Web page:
With air quality index so high, even the healthy should avoid outdoor exercise

Smoke from the fires in Washington and Oregon carries with it fine particulate matter that carry health risks.

In the height of the coronavirus pandemic, people were asked to stay at home so they wouldn’t risk over-burdening the health-care system.

As heavy wildfire smoke blankets the Lower Mainland, people are being asked to avoid strenuous exercise for much the same reason.

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“The air quality health index is at a very high risk,” Armel Castellan of Environment Canada said on Friday. That means that the general population can also get sick from over-burdening their lungs and hearts, not just people with health complications, seniors and children.

Heeding advice to avoid jogging or strenuous outdoor activities is not only for everyone’s personal health, he said, but also for the greater societal health.

“We are in a pandemic which is related to a respiratory illness,” Castellan says. “Hospitalizations are at a crux in terms of capacity and these [smoke] events are layered on top of what we've been dealing with for months.”

No one would want there to be fewer hospital beds available as a result of people not heeding the air quality warning.

“For the general population,” he says, “the recommendation is to reduce or reschedule strenuous activities outdoors, especially if you experience symptoms such as coughing and throat irritation. Walking outside is probably not strenuous activity for most people but for others, such as if you're a severe asthmatic, it might be.”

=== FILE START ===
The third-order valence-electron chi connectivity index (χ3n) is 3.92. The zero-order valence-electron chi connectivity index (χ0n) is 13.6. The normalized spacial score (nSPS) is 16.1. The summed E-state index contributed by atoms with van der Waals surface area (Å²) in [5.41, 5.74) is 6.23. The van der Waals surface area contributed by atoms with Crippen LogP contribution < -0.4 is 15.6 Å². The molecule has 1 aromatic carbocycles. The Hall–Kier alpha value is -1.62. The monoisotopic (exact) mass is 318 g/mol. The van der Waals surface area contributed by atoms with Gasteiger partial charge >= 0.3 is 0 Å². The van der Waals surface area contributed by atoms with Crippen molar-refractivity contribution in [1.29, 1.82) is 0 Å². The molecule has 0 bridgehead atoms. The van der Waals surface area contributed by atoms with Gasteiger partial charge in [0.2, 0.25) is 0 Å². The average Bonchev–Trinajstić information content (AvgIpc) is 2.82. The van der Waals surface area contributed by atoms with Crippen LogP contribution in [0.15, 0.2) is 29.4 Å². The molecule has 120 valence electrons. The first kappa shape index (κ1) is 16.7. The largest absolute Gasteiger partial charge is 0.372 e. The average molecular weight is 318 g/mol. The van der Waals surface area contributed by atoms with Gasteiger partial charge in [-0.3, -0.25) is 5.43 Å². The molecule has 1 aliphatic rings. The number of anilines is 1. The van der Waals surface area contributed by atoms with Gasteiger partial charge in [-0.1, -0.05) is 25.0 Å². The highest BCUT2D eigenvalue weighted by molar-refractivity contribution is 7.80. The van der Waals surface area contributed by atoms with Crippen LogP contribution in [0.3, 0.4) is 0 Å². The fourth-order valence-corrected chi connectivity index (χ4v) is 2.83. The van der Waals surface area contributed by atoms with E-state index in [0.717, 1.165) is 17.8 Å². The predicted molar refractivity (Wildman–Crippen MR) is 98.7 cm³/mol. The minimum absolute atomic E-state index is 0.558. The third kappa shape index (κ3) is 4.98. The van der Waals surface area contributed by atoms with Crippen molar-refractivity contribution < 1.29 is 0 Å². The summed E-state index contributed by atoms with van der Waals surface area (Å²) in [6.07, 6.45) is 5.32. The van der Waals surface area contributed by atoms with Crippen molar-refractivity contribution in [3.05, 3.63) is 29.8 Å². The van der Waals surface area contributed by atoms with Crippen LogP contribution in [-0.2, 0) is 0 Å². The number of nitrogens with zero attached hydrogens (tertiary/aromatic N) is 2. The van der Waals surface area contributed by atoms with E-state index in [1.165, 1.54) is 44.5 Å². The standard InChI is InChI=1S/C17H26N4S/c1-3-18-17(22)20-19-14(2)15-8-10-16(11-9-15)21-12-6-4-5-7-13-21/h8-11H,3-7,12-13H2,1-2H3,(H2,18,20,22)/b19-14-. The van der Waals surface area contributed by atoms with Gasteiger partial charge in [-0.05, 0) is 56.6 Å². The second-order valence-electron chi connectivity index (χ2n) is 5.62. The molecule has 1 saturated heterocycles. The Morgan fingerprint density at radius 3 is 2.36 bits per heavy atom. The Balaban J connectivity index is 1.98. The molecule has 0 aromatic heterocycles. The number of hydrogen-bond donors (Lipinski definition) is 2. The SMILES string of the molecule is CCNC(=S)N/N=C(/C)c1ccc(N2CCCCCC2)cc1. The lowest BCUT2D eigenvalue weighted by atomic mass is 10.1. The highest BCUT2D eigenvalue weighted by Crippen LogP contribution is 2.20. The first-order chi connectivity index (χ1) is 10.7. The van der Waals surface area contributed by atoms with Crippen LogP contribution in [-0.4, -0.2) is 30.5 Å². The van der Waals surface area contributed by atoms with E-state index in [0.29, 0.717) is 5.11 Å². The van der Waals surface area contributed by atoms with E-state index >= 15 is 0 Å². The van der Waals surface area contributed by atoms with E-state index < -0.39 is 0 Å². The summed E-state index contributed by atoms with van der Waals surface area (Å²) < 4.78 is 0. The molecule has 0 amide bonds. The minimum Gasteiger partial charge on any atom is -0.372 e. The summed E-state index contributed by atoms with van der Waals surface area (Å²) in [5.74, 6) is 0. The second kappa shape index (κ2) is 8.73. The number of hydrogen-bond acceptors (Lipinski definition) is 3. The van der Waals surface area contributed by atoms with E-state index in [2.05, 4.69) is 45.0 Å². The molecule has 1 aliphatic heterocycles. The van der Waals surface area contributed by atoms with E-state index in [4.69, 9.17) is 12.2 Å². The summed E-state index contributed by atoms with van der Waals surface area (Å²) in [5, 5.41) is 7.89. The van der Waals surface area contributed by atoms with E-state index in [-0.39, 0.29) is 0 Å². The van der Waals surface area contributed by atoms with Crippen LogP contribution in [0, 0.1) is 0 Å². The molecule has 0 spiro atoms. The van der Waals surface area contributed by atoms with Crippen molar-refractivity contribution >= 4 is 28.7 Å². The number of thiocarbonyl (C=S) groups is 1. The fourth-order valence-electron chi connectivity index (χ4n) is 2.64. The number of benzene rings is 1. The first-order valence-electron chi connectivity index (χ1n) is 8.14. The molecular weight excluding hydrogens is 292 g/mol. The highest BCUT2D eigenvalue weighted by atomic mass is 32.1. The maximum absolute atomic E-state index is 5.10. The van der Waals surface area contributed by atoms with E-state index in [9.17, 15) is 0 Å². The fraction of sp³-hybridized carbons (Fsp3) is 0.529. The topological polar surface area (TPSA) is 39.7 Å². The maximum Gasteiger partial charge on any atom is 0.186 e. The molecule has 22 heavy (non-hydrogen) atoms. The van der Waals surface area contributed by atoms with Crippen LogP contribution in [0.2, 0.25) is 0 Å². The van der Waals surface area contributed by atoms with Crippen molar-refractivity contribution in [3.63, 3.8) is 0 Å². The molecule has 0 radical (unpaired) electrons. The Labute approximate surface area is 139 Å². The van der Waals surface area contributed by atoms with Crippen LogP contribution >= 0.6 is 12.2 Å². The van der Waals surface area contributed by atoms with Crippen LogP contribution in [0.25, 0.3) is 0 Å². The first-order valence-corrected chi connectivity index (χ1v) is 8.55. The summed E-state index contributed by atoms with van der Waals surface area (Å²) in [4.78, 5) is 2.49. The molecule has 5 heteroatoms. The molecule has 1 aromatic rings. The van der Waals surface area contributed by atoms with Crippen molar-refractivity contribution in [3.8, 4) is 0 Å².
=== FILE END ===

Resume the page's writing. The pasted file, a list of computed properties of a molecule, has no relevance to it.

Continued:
“Because you're breathing so much faster when you do strenuous activities outside, you are also breathing in more of this fine particulate matter [carried by the smoke],” says Menn Biagen, the B.C. Lung Association’s vice-president for health initiatives and programs. “This could start a series of reactions inside your body or lungs.

“Even if you're a healthy individual, this is not the best time to be doing a lot of exercising or running outside. You need to decrease the strength and duration of your exposure,” she says.

In normal times, other recommendations on how to handle heat and poor air quality advisories are to use public facilities such as malls, libraries and community centres — all places that are compromised because of the pandemic protocols.

One thing everyone can do is to keep their windows closed. This is easier after Thursday’s record-breaking temperatures. Castellan says that a storm coming off the Pacific on Monday will help clean the smoke from the air.

It’s also a good time to turn on air conditioners and air purifiers — if you’ve got them, says Biagen. Surgical masks, which are now widely available because of the pandemic, are helpful for when you are outdoors. While N95 masks are best, it’s also important to ensure that they remain available for front-line workers. If you are in your car, make sure that the air is on recycle mode rather than draw in air from outside the car. She also recommends keeping hydrated and calling the 811 health line if you’re not feeling well.

The BC Lung Association offers more wildfire smoke health tips here.

Martha Perkins is the North Shore News’ Indigenous and civic affairs reporter. This reporting beat is made possible by the Local Journalism Initiative.



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